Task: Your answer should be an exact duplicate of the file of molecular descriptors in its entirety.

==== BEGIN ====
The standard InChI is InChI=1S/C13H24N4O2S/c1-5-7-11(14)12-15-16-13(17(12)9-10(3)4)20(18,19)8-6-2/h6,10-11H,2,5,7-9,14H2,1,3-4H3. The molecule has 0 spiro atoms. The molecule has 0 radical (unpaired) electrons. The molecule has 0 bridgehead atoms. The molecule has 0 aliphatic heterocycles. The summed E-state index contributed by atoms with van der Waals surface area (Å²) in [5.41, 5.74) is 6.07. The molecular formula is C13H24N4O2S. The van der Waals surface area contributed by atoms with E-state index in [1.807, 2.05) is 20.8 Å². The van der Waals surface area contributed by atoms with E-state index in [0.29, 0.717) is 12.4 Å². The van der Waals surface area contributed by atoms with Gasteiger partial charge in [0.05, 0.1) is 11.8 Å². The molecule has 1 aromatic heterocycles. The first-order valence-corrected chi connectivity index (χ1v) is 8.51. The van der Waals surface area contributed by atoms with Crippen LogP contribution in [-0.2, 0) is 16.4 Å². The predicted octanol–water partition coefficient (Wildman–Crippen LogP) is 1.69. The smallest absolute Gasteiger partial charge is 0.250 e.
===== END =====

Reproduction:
The standard InChI is InChI=1S/C13H24N4O2S/c1-5-7-11(14)12-15-16-13(17(12)9-10(3)4)20(18,19)8-6-2/h6,10-11H,2,5,7-9,14H2,1,3-4H3. The molecule has 0 spiro atoms. The molecule has 0 radical (unpaired) electrons. The molecule has 0 bridgehead atoms. The molecule has 0 aliphatic heterocycles. The summed E-state index contributed by atoms with van der Waals surface area (Å²) in [5.41, 5.74) is 6.07. The molecular formula is C13H24N4O2S. The van der Waals surface area contributed by atoms with E-state index in [1.807, 2.05) is 20.8 Å². The van der Waals surface area contributed by atoms with E-state index in [0.29, 0.717) is 12.4 Å². The van der Waals surface area contributed by atoms with Gasteiger partial charge in [0.05, 0.1) is 11.8 Å². The molecule has 1 aromatic heterocycles. The first-order valence-corrected chi connectivity index (χ1v) is 8.51. The van der Waals surface area contributed by atoms with Crippen LogP contribution in [-0.2, 0) is 16.4 Å². The predicted octanol–water partition coefficient (Wildman–Crippen LogP) is 1.69. The smallest absolute Gasteiger partial charge is 0.250 e.